THE death of her sculptor father when she was just 11 was a huge blow.
But Harriet Pace inherited her father Martin’s creativity - and his sense of humour - and she has now immortalised him in a new grotesque on York Minster.
Using her father’s chisels and roping in brother Sam to capture his profile - the pair looked very alike - the features of the late teacher at York Technical Art College have been bought back to life in the shape of a medieval doctor carrying a bottle of urine.
“I think he would laugh and he would be very proud,” she said. “He has been an inspiration for my creative side in life.
“But I had to give him long hair to fit in with the mediaeval style - my Dad was quite bald.”
The grotesque was one of four weathered figures removed from the cathedral last year, which were believed to date from the late 1700s, and can be seen at the annual Stoneyard Open Day on Friday (August 30).
While some of the older hands can turn out a grotesque in a month, Ms Pace, whose grandfather George Pace was an eminent ecclesiastical architect, took three months for hers - her very first.
The old carving stood 3ft high, had just one arm, a high collar and a hood and cloak, which research suggested could be a choir boy, monk or doctor.
Written on the side of a book that the new figure is carrying, she has written her surname.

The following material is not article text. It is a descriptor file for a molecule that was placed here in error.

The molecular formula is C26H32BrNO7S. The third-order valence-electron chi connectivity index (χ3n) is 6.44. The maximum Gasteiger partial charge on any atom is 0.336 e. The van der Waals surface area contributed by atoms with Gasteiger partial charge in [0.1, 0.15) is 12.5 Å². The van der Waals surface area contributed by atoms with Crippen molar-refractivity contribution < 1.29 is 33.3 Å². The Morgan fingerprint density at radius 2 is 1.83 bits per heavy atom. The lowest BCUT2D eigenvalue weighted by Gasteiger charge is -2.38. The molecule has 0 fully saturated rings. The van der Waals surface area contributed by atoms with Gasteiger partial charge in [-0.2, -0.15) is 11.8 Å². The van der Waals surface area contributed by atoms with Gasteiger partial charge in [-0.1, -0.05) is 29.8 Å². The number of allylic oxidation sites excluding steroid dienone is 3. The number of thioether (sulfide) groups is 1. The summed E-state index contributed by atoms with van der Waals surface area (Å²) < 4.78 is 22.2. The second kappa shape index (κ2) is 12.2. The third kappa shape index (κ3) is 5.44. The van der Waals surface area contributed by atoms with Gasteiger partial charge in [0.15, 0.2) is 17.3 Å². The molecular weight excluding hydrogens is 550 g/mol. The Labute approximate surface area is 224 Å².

“That’s my Dad’s and his family, ” she said. “I’ve also given him a Nike tick on the bottom of the shoe, but you won’t even be able to see it (when it’s installed) as the shoe faces the sky.”
Master Mason John David, who will be giving tours today of the plaster cast museum and drawing office, treasures a wooden wedge dating back to the 1300s, which was recently found in the Minster’s ancient walls.
The little piece of wood was made by someone “with a knife in his pocket because they didn’t have saws then.”
Hundreds of craftsmen, who have worked on the Minster over the centuries, are not recorded by history, although they have left marks that identify them on the stone.
The current team of 16 continue their work.
“We are just part of an ongoing restoration to keep the building in a good state of repair,” said Mr David, who has been at the Minster for 39 years.
“We do it to the best of our ability and in good faith with all the people who have been here before us.”
The new grotesque - the others feature a figure of St George, his legendary foe, the dragon, and a figure inspired by a homeless person - will go 70ft up on the South Quire Aisle next Spring.
Today is one of the few opportunities to see them up close.
Mr David said the event helped people understand the building better: “Often people look at it and say: ‘They couldn’t do this now’ but when you disassemble it and take it to pieces and look at the individual bits you can see how it goes together more.”